Tuesday, February 19, 2008

get real, folks

Who decided that having professional development days on a Tuesday was a good idea? I personally don't mind getting a break from the kids in the middle of the week every time they do this. But professionally it drives me up the wall and screws up the flow of the educational week. Also, doing lots of feel-good blah blah blah activities that talk about empathy and "teaching everyone in the world to love each other" and "the power of teaching" really makes my brain bleed. Certainly, there are a few tidbits of information or useful activities I can pull out of the seven hours I spent trying not to vomit on my copy of the power point presentation. For the most part, however, I really don't want to spend my day in a chair listening to some Canadian woman tell me squishy stories about "troubled kids" in cushy school school systems and how good teaching changed them, yada yada yada.

I don't need a pep talk, lady. I need some damn tools to deal with an entire classroom of kids living in crap-ass situations who don't know how to divide. It's really irritating to be told these inspirational stories about kids (who honestly did have it rough) bonding with babies to learn social skills. I need some examples of how the hell I'm supposed to motivate a bunch of myspace junkies with no parental supervision to learn their times tables.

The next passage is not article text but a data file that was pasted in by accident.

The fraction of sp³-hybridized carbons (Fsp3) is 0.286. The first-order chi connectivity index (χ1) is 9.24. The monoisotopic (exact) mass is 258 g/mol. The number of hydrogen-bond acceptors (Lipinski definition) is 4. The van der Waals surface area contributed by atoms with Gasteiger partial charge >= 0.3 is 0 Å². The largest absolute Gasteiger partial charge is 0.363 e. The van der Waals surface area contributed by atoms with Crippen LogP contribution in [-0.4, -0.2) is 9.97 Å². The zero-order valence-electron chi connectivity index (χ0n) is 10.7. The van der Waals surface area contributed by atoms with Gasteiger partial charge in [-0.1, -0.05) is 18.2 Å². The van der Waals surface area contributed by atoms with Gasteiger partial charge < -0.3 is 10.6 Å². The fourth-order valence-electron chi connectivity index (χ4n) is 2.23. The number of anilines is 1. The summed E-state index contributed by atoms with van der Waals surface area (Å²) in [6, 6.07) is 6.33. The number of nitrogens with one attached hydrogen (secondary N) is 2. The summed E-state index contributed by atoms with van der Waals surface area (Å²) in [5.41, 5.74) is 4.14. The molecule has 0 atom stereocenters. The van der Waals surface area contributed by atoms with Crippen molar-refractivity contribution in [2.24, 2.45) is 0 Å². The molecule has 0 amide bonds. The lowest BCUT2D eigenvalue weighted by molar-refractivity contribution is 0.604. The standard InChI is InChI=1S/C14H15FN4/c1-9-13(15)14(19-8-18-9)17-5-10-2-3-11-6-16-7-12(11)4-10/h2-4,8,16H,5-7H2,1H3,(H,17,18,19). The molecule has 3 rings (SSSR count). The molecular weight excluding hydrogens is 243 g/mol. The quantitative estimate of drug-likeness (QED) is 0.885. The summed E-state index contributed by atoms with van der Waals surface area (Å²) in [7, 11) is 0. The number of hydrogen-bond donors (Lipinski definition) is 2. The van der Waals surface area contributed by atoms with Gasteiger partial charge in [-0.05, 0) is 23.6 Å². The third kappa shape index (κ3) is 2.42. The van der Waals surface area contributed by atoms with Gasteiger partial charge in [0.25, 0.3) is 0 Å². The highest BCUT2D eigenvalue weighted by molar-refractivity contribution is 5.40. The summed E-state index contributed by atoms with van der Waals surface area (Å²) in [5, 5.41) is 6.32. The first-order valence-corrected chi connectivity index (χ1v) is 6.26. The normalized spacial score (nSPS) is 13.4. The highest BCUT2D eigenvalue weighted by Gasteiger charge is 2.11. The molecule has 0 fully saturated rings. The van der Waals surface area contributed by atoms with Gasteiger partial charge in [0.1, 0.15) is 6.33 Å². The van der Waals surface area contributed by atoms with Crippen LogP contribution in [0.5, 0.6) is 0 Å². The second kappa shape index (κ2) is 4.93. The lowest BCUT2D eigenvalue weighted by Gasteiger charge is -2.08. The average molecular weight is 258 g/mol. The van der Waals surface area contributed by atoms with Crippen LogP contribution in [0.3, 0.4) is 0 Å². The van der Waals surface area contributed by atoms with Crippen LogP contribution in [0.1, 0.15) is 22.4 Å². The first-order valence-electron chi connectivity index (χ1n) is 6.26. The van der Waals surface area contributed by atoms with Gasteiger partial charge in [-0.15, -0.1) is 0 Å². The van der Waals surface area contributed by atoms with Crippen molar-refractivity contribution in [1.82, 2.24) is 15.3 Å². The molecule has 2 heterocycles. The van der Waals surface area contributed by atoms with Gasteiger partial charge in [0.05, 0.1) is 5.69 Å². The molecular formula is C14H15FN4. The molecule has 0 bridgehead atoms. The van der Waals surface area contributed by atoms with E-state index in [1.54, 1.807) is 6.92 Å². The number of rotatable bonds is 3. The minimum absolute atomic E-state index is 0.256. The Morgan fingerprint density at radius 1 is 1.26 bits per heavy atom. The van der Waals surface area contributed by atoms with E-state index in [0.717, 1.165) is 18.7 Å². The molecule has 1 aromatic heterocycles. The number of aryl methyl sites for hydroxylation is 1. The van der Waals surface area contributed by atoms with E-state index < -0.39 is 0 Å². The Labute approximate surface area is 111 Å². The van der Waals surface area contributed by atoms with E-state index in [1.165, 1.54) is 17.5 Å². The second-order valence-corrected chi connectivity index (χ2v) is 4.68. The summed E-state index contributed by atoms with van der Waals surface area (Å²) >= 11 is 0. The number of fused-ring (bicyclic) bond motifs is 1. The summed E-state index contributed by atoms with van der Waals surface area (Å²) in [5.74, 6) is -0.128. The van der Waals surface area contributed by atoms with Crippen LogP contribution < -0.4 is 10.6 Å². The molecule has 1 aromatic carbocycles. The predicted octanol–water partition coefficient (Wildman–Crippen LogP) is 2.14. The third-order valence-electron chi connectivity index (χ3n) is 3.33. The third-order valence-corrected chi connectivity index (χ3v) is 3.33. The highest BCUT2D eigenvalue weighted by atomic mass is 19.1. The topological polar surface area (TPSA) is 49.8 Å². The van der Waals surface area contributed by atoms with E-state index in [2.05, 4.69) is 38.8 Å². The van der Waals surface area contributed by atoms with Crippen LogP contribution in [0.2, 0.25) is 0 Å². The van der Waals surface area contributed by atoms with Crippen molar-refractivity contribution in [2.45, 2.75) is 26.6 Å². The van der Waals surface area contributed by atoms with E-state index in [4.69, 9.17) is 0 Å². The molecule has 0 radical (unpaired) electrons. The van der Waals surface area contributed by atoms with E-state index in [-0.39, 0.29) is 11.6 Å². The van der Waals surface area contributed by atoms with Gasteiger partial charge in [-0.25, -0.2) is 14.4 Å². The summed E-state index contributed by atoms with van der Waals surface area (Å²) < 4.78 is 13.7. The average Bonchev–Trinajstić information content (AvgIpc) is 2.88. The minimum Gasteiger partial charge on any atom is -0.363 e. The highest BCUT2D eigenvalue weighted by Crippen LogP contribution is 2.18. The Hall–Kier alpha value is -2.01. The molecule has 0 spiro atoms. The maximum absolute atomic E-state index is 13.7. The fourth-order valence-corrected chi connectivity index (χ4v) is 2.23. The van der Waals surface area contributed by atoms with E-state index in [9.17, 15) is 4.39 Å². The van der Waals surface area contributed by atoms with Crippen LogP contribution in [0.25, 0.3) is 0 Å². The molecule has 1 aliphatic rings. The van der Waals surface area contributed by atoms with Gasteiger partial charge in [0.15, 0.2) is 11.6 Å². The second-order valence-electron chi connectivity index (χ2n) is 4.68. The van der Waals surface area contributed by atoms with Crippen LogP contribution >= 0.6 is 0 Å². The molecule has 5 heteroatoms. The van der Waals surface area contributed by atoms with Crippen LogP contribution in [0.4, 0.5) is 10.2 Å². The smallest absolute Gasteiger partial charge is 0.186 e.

I don't really mean for this to become a rant, but I'm really getting sick of hearing how things work at these great schools dominated by the white middle class suburbanites whose kids are on grade level. I have black, poverty-line urban kids who need to get their lives turned around while there is still time. What good is your complicated note-taking system if they can't even form a coherent sentence and have never truly been held accountable for their own learning in their life?


So yeah, that's what I did today. Now I am at the coffee shop trying to finish a lesson plan for my observation tomorrow morning and my brain is totally fried. With the imminent doom of iLeap on the horizon, all I can think about is how my students are entirely unprepared and there's just no time, no time.

1 comment:

Mark said...

As a non-educator and mere parent, I often wondered what went on in terms of professional development. What you're being offered does sound like a profound waste of time and resources, a failure on the part of whoever is organizing this stuff to willingly confront the issues you have willingly undertaken to address. You deserve better. I saw a bumper sticker the other day--"Pay the Police Like Your Life Depended On It"--a noble sentiment, and one that people who deal with the educational system in places like New Orleans should give some thought to. The entire city should be concerned that people like yourself get the right tools and support, not psycho-babble from some author.